Use the registration form to gather information about participants:
- Name (and possibly other information as required by venue security)
- Email address
- Job title
- Are they new to #peacehacks?
- What kind of hacker are they? Examples: Developer. Designer. Data Scientist. Topic expert. Project Manager. Advocate. Media
- How they heard about the event
- A bit about themselves (free form question)
- Special needs/requests
The more information you can gather ahead of time the better planning you can do., but don’t overdo it – the more questions you ask, the more likely someone won’t sign up.
If you expect many participants to attend, you may want to have helpers around to help participants that get stuck or for general logistic support. Plan for at least one helper for every 10-20 participants, and give them shifts, remembering that the busy periods are registration and meal times.
One things #peacehackers love is having their accomplishments fed back on at the end, so get a panel of experts involved. Try and make the panel diverse – a panel full of peacebuilders can only judge half of the achievements in the same way as a panel full of technologists. Strike a balance between the two. We find that a panel of at least 3 works well. One of the panelists could be a sponsor.
You may want to email the registered attendees at this point with as much of the logistics information as you know, so that they can plan ahead or even some sort of community platform/forum where participants can get engaged before the event. But again, don’t expect too much from them before they’ve met you – it could scare them off.
Think about how you will tell your story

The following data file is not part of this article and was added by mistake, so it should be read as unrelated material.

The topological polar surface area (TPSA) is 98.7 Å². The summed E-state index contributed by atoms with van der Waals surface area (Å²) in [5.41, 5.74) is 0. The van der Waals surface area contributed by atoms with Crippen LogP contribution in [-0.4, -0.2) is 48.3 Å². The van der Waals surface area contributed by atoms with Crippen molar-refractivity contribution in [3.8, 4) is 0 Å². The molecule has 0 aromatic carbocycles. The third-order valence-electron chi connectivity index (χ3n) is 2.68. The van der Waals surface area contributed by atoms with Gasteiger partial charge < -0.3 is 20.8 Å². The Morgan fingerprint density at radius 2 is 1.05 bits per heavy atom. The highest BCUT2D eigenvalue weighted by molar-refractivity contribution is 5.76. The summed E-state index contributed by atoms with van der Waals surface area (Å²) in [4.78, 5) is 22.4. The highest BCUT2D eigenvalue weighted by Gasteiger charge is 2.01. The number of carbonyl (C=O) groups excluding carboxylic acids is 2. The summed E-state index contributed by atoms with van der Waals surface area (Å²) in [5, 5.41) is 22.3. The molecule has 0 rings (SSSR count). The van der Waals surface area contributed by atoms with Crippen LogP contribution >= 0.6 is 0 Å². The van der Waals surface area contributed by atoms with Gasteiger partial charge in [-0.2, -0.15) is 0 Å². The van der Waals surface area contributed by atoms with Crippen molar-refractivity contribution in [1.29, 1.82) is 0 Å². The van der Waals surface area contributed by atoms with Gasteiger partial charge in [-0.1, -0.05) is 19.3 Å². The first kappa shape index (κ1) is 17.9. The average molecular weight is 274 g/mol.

Part of your event’s lasting impact is in how people will remember it:
- Choose a hashtag.
- Set up a live blog for projects to record progress and post links.
- Think about how to take photos of your #peacehack that tell its story.
You should bring to the event:
- Paper, markers, and tape to write and post signs with
- Name tag stickers and markers for people to write their names on their name tag
- Note cards, pens, paper and other supplies to faciliate project planning
- Plastic cups, paper plates, and disposable utensils if you are providing food
- Additional extension leads for power
- Place any food catering orders
- Email any journalists you know who may be interested in the event
- Charge your camera so you are ready to take photos
- Some venues require a list of participants for security and a list of organisers mobile numbers in case of emergencies
Email attendees again
Do a walk-through of your venue. Ensure you have:
- Banquet tables for hacking, rectangular tables for workshops
- Enough chairs (count them!)
- One power strip per table
- Working wifi
- Working projector and VGA dongle (maybe even test your computer) or even a dedicated laptop for presentations
- A microphone, at least in large rooms
Send out a logistics email to registered participants. Include:
- Your contact information, including your cell phone number so participants can call/text you if they cannot find the venue
- Any pre-event and post-event happy hour information: location, date, time
- Start and end dates and times of the event
- Location of the event (address and building name), exact location of entrance, directions, and map
- Reminder to bring ID if the venue has a security check-in
- Reminder to bring a laptop and charger
- What food/beverages will be provided and when (breakfast, lunch, dinner?), and what restrictions will be accommodated (vegetarian, etc.)
- If there are any disability acessibility issues with the venue, include that
- Names of the organisers and acknowledgement/thanks to sponsors
Print handouts for participants that include:
- Wifi info (SSID and password)
- The event’s hashtag and URL
- The schedule (start time, lunch, end time, and workshop schedule if applicable)
- A list of breakout rooms
- Recommend nearby locations for lunch/dinner (and include a map if possible)
- A short URL (e.g. bitly) to the tumblr or hackpad page
Print one copy per table (i.e. one copy for every ~5-10 participants).
- Prepare slides for the welcoming session (if you want)